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MOVIE REVIEW: The Illusionist

An animated French film

A scene from the film "The Illusionist."

A scene from the film "The Illusionist."

  • A scene from the film "The Illusionist."
  • A scene from the film "The Illusionist."
  • A scene from the film "The Illusionist."
  • A scene from the film "The Illusionist."
  • A scene from the film "The Illusionist."
  • A scene from the film "The Illusionist."
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The Illusionist is a great animated French film (not to be confused with the Edward Norton movie).

This story involves a magician in the late '50s, who finds crowds are more interested in sultry singers or pop bands.

The rock band The Britoons not only slay the crowd, they never leave the stage. When they finally do, how does a magician follow screaming girls that are acting like Beatles fans? Even the mom and son that stay don’t seem all that interested in a man pulling a rabbit out of a hat.

He quickly goes from big halls to obscure small venues, and one of those is in Scotland. He does well in the pub, and a young woman believes his magic is real. She sneaks away with him to Edinburgh, which has delightfully drawn backdrops. The lit theatres, gothic architecture, and even pouring rain – look fabulous.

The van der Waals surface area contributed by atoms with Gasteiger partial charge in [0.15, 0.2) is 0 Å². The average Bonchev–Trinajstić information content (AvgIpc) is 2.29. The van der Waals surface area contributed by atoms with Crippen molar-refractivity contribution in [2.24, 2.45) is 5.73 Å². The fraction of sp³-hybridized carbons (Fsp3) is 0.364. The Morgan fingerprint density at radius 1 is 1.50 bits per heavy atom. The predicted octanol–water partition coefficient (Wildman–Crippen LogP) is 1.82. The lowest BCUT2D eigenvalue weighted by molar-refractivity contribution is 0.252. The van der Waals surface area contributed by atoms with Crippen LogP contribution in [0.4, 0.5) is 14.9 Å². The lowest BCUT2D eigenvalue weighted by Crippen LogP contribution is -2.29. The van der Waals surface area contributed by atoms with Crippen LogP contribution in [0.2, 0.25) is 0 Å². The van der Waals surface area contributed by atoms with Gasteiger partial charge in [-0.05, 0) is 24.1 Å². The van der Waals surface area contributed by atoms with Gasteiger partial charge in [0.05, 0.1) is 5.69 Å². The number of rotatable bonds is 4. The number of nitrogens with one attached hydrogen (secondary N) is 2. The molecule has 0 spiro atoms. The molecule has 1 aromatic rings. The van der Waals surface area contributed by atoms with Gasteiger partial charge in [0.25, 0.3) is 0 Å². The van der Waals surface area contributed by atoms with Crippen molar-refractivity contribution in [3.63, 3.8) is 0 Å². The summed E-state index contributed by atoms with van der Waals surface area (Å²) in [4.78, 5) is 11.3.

I found myself thinking – this is a story about a bygone era of magicians doing slight of hand illusions – and we’re seeing it in hand-drawn animation that isn’t in 3-D. And it’s a more interesting movie than most animated films that come out. Hopefully this form of animation never goes away, because when it’s done well it’s a treat.

There are a few things that aren’t so clear.

Who was the little boy the in the pub? I thought he was the a son, until this woman left him.

Is this a father-daughter type of relationship? The magician keeps buying her gifts and it seems like he’s courting her, yet he makes no effort to ever take it farther. And she seems content with that, cooking and cleaning, and helping to run this boarding house for other acts that have hit hard times. They would include a ventriloquist, clown, and trapeze artists (who get a good job painting over graffiti in a very interesting way).

The magician eventually takes a series of night jobs in order to pay for these gifts, and some of the things that develop are quite heartbreaking.

These two don’t speak the same language, and there aren’t subtitles. They really aren’t necessary, as there isn’t a lot of dialogue. In fact, I think there are more grunts and sounds from people than actual words.

Some might find it a bit slow-paced. I thought the 80 minute film flew by. I do think it could’ve used a bit more humor.

I can’t stop thinking of the whimsically delightful visuals – whether that’s a well-lit café or an ugly oil stain on a ’57 Chevy.

Even the bittersweet ending, which I didn’t care for when the movie ended – I liked the more I thought about it later.

Writer/director Sylvain Chomet wrote this film after being given the story by Jacques Tati’s daughter. Jacques wrote this autobiographical story and died in 1982. It was supposed to be a screenplay for a live action film, but I think it worked so much better this way; especially with the recent release of John Malkovich’sThe Great Buck Howard, which deals with similar themes.

The man that gave us The Triplets of Belleville has scored another hit.

I’m giving this very charming movie a B.